F) Your dentist will have had a long thorough education in order to be able to care for your oral health. His education will have included College, Dental School, Dental Admissions Testing, State Licensing, National Dental Board Exams, Continuing Education and in some instances further specialist training.

G) You get a free tooth brush, floss and toothpaste every time you have a check up!!

And lastly, you get a healthy mouth AND a wonderful, clean, bright smile!!!!

love dentist smile


What more could you ask for?

Don’t forget your toothbrush!!!!!!

YAY!!! Vacation time!!!

YAY!!! Vacation time!!!

Whether you’re going for a camping in the wilds of beyond, city sightseeing, calm relaxing beach, family and kids Disney resort or visiting friends and relatives type of vacation you STILL need to look after your teeth and keep up with your dental hygiene regime while you’re away.

City Vacation

City Vacation

With the pressures of daily life that we all experience these days (and doesn’t it just always seem to be ever more pressure piling on??) your vacation is a time when you hope to relax, unwind and rejuvenate. There is never the thought, that you might have to spend time tracking down a dentist whilst on your travels. Finding a dentist on your home turf can be difficult enough, never mind when you are far away from home and, especially if you are out of the country.



While we are used to our dentists here in the US being trained over an 8 year period (after earning their undergraduate degree) and in some cases going on to do further training in one of 9 specialties, as well as having to pass national exams and meet individual State requirements before they get their license to practice. This is not necessarily the case in every other country, especially if you are going to be visiting or traveling in developing countries or remote areas where access to dental care is extremely rare if not impossible.

Camping Vacation

Camping Vacation

So!!! What do you do to minimize the possibility of needing a trip to a dentist while you’re on vacation?

Dental Exam

Dental Exam

First of all; make sure you keep up to date with your regular exams and cleanings. At least this way, you allow your dentist to keep on top of any minor issues that are just developing, such as checking to make sure you have no cavities needing fillings and that all fillings, crowns, dentures and retainers are fitting properly and not loose.  Remember, that if you are flying, air cabin pressure can accelerate pain in sensitive areas and may also cause discomfort after some medical and dental procedures. So, you will need to factor in recovery time and follow up appointments when you organize your vacation dates.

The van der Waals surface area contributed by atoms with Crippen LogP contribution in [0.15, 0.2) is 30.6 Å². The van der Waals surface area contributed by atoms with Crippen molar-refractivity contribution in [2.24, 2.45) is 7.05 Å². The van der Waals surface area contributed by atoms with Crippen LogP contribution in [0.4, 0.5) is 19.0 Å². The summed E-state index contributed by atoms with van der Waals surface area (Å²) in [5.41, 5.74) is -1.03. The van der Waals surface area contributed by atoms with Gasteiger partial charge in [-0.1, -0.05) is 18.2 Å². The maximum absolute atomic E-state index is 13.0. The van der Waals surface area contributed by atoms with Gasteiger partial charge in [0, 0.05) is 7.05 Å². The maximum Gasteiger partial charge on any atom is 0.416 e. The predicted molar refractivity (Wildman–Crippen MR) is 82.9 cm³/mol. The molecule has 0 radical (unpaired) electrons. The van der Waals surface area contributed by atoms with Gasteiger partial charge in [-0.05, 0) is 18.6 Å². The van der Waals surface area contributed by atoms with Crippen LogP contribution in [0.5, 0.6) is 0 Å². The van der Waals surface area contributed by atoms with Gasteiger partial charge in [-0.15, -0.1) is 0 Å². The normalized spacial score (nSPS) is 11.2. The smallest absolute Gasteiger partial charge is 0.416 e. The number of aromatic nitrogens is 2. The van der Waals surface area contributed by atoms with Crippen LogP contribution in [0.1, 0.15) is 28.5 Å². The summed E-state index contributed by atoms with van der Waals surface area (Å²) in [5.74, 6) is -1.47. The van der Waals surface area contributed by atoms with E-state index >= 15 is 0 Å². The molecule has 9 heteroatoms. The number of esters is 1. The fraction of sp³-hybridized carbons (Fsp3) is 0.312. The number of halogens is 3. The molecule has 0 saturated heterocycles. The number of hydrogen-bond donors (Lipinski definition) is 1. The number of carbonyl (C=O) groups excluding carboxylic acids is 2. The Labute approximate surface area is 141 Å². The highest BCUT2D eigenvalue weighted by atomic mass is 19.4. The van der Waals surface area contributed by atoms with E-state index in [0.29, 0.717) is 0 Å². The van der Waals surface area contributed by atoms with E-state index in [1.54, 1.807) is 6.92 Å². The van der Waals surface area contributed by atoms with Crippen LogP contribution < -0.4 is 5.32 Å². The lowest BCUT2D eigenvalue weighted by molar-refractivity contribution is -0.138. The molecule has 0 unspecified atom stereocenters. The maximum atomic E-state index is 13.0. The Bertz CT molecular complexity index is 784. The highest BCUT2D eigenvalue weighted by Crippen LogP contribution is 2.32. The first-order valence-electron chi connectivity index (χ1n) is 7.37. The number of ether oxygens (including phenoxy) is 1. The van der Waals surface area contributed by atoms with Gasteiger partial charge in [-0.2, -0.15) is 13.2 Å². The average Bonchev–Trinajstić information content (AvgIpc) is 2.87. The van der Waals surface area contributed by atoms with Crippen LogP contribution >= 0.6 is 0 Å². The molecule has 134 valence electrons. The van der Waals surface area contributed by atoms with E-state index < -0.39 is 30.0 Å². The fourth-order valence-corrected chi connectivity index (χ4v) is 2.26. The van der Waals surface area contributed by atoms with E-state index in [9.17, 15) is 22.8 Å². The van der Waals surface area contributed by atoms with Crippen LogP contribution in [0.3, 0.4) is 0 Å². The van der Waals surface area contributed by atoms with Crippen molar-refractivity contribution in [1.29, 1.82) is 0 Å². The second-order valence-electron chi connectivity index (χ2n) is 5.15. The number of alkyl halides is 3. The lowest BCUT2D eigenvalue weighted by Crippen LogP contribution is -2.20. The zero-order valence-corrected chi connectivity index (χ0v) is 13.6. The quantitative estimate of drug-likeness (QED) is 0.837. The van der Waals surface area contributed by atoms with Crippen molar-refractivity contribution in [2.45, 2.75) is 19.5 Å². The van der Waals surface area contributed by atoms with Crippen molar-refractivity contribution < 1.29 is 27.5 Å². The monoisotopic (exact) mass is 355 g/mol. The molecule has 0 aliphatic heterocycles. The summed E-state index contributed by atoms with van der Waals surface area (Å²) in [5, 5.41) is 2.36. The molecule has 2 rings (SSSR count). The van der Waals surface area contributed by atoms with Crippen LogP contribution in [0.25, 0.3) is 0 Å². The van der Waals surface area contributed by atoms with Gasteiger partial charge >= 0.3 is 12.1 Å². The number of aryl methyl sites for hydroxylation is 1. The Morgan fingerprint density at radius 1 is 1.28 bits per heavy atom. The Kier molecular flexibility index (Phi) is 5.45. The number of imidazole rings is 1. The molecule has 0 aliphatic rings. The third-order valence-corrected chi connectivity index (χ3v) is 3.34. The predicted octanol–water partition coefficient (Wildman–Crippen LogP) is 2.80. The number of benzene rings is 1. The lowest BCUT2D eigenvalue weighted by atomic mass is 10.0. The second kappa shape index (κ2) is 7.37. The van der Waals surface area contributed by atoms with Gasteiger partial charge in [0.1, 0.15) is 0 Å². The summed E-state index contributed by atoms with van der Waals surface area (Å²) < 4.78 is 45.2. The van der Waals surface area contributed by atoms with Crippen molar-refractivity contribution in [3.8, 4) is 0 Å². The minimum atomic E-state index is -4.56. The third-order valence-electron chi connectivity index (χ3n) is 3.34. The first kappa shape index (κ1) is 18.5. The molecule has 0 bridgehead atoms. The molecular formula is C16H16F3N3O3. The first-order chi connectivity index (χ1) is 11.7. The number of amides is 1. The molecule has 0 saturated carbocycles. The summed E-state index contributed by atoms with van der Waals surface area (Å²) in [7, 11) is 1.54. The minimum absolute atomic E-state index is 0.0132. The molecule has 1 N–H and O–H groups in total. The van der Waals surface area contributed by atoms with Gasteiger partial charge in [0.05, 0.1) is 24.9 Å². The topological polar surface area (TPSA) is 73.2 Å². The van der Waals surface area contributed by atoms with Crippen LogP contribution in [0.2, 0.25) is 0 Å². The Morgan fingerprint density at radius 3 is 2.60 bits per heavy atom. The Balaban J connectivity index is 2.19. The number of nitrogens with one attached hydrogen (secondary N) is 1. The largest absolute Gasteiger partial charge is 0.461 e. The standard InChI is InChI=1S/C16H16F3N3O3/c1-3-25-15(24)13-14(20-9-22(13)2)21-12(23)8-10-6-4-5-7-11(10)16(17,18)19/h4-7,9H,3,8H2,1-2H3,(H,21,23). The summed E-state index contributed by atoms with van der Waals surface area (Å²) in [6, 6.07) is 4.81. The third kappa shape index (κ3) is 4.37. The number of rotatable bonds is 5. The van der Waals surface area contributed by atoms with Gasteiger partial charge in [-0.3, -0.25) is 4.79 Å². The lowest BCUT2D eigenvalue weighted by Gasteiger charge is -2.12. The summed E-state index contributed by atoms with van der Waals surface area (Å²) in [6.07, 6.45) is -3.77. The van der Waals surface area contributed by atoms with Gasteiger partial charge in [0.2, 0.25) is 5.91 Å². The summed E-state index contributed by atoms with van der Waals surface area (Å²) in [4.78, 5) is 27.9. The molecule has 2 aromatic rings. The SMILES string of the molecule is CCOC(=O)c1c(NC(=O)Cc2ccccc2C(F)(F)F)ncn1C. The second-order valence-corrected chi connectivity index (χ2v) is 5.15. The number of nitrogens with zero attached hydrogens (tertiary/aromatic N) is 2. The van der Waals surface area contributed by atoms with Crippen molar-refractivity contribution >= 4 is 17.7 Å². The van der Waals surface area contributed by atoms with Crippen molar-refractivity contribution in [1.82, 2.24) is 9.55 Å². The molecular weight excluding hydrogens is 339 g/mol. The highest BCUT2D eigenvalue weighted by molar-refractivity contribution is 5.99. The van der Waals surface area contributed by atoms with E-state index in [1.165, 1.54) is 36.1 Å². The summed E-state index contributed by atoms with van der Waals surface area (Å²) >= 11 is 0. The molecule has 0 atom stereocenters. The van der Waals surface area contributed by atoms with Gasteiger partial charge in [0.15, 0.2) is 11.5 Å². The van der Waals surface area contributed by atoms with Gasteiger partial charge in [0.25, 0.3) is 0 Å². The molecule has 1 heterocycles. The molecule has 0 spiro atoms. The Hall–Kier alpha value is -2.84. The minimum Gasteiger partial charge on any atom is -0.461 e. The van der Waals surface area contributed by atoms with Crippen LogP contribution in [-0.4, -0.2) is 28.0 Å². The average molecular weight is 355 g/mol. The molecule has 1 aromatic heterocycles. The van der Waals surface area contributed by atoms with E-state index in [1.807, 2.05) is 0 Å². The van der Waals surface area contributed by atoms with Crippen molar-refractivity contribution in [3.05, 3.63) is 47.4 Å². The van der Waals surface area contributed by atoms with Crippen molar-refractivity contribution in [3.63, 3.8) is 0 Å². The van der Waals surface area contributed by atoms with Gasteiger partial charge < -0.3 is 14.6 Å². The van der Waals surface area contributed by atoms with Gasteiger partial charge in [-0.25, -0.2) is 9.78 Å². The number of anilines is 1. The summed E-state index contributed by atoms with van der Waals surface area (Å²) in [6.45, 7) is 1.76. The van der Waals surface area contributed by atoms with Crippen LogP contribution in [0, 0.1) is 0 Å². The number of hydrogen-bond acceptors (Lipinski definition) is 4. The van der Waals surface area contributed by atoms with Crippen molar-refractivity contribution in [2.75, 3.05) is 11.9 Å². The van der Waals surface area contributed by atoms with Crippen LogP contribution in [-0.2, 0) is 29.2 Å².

Secondly; make time for your dentist to take care of any issues he finds before you leave as any minor things could easily turn into pain or sores that could really spoil your vacation.

Thirdly; double check with your heath insurance to find out if there are any in-network providers where you are going. Also, find out their policies on emergency coverage, when you will be somewhere without coverage. Remember to take your insurance card with you, both medical AND dental. Think about having a separate credit card as a contingency to cover emergency costs and any co-pays.

Disposable Toothbrush

Disposable Toothbrush

Lastly; take a supply of disposable brushes (that you can use anywhere), toothpaste, mouthwash and floss with you. If you can find the pre-pasted disposable brushes that don’t need water all the better for ‘on the go’ brushing. Just remember, that if you are somewhere remote, or in a developing country you should use bottled water to rinse rather than use the local supply.

Relaxing break

Relaxing break

Hopefully, you will have no issues, dental, medical or otherwise and that your vacation will truly be what you hope for………just DON’T FORGET YOUR TOOTHBRUSH!!!!!

National Children’sDental Health Month

National Children’s Dental Health Month

Each February, the American Dental Association (ADA) sponsors National Children’s Dental Health Month to raise awareness about the importance of oral health.

Developing good habits at an early age and scheduling regular dental visits helps children get a good start on a lifetime of healthy teeth and gums.

Every hygienist will tell you to Floss, Floss, Floss!!! Why?!?!? Flossing is one way of caring for your teeth. It starts where brushing stops as it reaches the parts that your brush can’t. Over time, micro-organisms (bacteria, micro-parasties and viruses) can build up to form dental plaque. If left alone, it can cause inflammation and redness of the gums. This is the first step in gum disease, known as Gingivitis. So……that is one reason why you should floss daily. If you don’t take care of gingivitis, it may possibly develop into the more serious condition known as periodontitis.